Brief synopsis of the readings: Isaiah speaks of a friend of his who planted a vineyard on a fertile hillside. He worked hard to produce good grapes but instead ended up with sour (or wild) grapes. In response the owner promised to destroy the vineyard. Isaiah then compared the vineyard to the House of Israel: “He expected justice, but found bloodshed, integrity, but only a cry of distress.” In Matthew Jesus also spoke about a vineyard operator, again to the chief priests and the elders of the people. This owner leased it to tenants. When it came time for the landowner to collect their rents he sent his servants. But the tenants beat and killed them instead. The owner then sent other servants who met the same fate. Finally he sent his son, thinking they would respect him. Instead the tenants saw the owner’s son as the future owner and killed him in the hopes that they would inherit the vineyard. Jesus then asked the chief priests and elders what they thought the owner would do. They responded that the owner would “bring those wretches to a wretched end and lease the vineyard to other tenants.” Jesus then quoted Psalm 188: “It was the stone rejected by the builders that became the keystone.”
In last week’s Gospel we read Jesus’ harsh words to the chief priests and elders of the people and we can understand that they probably shouldn’t have stayed for another round, but here we are. Jesus speaks again to this group of smart and respected men, and once again he attacks them. Spoiler alert: they stick around for next week for more.
There are similarities between last week’s Gospel and this week: in both Gospels Jesus set up chief priests and elders by telling a story and asking their opinion. And in both Gospels he turns on them. But there are also some differences.
Last week’s Gospel sounded plausible with one son going to work and one who doesn’t. But today’s parable just sounds strange. When the landowner sent his first group of servants to collect the money the servants reacted violently. But what the rent collectors were doing was perfectly legal, and more to the point, did the wicked servants think that would end things? Perhaps they didn’t have the money to pay what they owed, but this hardly seemed like a good solution.
And it wasn’t. One has to wonder what they next group of servants were thinking when they were on their way to collect the rent. And even though this group was larger, the result was the same. But here’s where it gets really strange to me.
The landowner then decided to send his son. Seriously? This hearkens back to the story of God’s call for Abraham to sacrifice his son Isaac. Unlike Isaac, however, this son is not saved. Strangest of all, the tenants decided to kill this son so they could inherit the vineyard.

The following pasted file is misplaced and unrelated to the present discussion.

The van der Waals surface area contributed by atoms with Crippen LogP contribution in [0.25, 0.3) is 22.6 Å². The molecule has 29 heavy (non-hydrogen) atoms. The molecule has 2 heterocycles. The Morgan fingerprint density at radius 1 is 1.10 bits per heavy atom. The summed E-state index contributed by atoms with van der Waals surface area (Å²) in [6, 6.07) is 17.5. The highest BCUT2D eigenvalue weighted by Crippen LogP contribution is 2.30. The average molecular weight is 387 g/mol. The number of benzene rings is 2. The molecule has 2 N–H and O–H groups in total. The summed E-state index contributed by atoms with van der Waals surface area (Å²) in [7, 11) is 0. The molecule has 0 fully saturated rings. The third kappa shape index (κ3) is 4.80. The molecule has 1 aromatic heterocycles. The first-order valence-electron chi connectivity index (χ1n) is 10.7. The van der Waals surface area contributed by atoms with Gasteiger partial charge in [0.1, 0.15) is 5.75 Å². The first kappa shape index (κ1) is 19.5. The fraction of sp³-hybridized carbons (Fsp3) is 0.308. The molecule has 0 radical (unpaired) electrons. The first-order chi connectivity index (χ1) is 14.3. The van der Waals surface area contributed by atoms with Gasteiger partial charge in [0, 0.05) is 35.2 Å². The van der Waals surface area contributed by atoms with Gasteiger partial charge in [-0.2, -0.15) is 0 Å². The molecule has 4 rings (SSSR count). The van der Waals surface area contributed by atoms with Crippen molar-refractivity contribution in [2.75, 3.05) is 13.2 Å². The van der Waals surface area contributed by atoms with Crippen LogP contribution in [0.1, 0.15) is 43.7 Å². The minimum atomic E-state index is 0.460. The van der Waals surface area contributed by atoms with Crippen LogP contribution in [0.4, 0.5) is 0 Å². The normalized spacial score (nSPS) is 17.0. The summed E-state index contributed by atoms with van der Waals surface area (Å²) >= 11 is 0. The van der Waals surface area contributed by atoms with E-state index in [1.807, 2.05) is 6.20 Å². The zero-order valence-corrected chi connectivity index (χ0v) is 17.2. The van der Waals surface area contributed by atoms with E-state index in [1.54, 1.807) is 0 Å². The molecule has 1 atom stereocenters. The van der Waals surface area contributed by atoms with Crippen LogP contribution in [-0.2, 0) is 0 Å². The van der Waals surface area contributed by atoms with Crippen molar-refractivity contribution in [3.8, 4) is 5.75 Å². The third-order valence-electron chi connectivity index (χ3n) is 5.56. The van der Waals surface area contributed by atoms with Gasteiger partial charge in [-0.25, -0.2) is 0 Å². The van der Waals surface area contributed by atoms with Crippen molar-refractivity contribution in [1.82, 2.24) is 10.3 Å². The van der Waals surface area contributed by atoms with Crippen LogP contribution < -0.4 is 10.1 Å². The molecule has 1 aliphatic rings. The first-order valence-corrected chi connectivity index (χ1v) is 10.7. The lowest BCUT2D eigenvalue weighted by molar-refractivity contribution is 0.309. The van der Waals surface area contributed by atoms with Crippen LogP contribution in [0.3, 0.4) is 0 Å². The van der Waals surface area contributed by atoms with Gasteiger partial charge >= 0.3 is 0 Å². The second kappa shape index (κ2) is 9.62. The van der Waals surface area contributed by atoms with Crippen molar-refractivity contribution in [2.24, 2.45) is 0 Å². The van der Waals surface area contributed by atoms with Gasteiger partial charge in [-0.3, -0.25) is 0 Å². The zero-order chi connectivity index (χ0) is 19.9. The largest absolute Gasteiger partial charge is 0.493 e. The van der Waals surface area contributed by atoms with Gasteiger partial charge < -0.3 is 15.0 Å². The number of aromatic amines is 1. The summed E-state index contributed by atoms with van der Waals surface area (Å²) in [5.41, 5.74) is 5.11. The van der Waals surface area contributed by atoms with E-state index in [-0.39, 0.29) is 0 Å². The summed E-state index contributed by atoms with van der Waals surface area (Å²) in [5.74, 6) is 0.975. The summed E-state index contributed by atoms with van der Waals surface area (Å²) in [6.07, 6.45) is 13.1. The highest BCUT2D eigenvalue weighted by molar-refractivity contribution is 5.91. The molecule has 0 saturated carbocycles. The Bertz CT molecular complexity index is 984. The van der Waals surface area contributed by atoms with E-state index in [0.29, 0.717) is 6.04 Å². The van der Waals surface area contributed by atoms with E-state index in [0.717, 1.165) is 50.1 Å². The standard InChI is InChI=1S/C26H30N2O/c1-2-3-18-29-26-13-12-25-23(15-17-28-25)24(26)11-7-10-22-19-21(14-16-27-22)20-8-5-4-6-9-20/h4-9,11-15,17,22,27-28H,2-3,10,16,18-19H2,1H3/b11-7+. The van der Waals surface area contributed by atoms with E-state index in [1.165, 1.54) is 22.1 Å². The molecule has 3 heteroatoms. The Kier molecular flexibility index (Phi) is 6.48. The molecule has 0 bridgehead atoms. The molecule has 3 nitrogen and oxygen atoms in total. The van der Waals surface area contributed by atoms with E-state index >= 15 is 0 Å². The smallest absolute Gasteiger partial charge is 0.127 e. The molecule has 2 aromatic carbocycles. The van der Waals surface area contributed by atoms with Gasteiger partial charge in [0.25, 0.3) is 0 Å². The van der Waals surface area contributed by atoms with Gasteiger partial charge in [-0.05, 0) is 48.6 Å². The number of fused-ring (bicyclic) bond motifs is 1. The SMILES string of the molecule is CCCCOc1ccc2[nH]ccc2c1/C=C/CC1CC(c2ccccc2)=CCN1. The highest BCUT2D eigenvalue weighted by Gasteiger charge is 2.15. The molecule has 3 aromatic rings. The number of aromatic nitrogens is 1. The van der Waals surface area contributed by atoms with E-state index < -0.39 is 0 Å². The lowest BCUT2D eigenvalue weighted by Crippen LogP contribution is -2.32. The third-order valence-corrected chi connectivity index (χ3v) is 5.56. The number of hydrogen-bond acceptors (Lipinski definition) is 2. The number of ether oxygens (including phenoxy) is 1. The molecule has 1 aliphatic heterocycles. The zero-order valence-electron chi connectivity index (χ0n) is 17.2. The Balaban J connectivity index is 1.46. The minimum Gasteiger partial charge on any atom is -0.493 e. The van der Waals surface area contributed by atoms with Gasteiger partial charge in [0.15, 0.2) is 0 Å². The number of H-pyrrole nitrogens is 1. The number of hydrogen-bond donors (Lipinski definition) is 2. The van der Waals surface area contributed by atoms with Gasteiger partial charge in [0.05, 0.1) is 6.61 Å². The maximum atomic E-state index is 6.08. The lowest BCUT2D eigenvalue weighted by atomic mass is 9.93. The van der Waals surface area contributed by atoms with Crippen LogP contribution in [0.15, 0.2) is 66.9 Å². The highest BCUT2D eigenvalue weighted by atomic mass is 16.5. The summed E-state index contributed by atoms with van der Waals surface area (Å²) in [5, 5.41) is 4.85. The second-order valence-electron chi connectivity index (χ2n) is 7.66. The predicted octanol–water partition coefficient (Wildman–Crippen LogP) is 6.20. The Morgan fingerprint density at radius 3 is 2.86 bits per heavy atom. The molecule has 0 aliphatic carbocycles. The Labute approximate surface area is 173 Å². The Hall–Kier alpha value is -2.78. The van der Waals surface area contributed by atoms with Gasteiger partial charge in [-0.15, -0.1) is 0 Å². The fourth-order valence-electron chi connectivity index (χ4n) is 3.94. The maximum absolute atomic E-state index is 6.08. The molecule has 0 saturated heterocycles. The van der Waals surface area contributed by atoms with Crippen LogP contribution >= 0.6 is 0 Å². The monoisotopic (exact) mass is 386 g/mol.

What were they thinking? I honestly don’t know and neither did the chief priests and elders. They suggested
what all of us were probably thinking: that they were headed for a wretched end. We are all familiar with crucifixion because that’s what happened to Jesus.
But not all executions back then were crucifixions. Crucifixion was meant as a particularly gory and public death. And it was often reserved for the worst offenders, including servants who murdered their masters. The wicked servants likely would have fit this category and it certainly would have been a “wretched end.”
Except that when Jesus told them that the “kingdom of God will be taken from you and given to a people who will produce its fruit,” it didn’t happen. It was Jesus who was crucified, not the chief priests and the elders. It also needs to be said (again) that Jesus wasn’t crucified by the chief priests and elders because only the Romans had that power.
When the chief priests and elders spoke of the “wretched end” Jesus quoted Psalm 118 about how the stone rejected by the builders will become the keystone (or cornerstone). The cornerstone is the first stone laid in the construction of a building and it has to be perfect or the building will not stand.
As I’ve said before most people of Jesus’ time thought the smart and respected people were the cornerstone. In in other contexts we could see the poor and marginalized as the cornerstone. But I think Jesus was describing himself. As I said the Jews at the time didn’t have the power to have Jesus put to death but they weren’t powerless.
They could ignore him, shun him, and even expel him from the Temple. But there was always something about Jesus that they couldn’t ignore. Maybe they thought they could expose him as a fraud or trip him up with his own words. But they certainly didn’t see him as any sort of cornerstone.
But we do. We know that we are stones piled on top of him and that we are called to emulate him by being true and strong.
Stay tuned: our favorite chief priest and elders are back next week.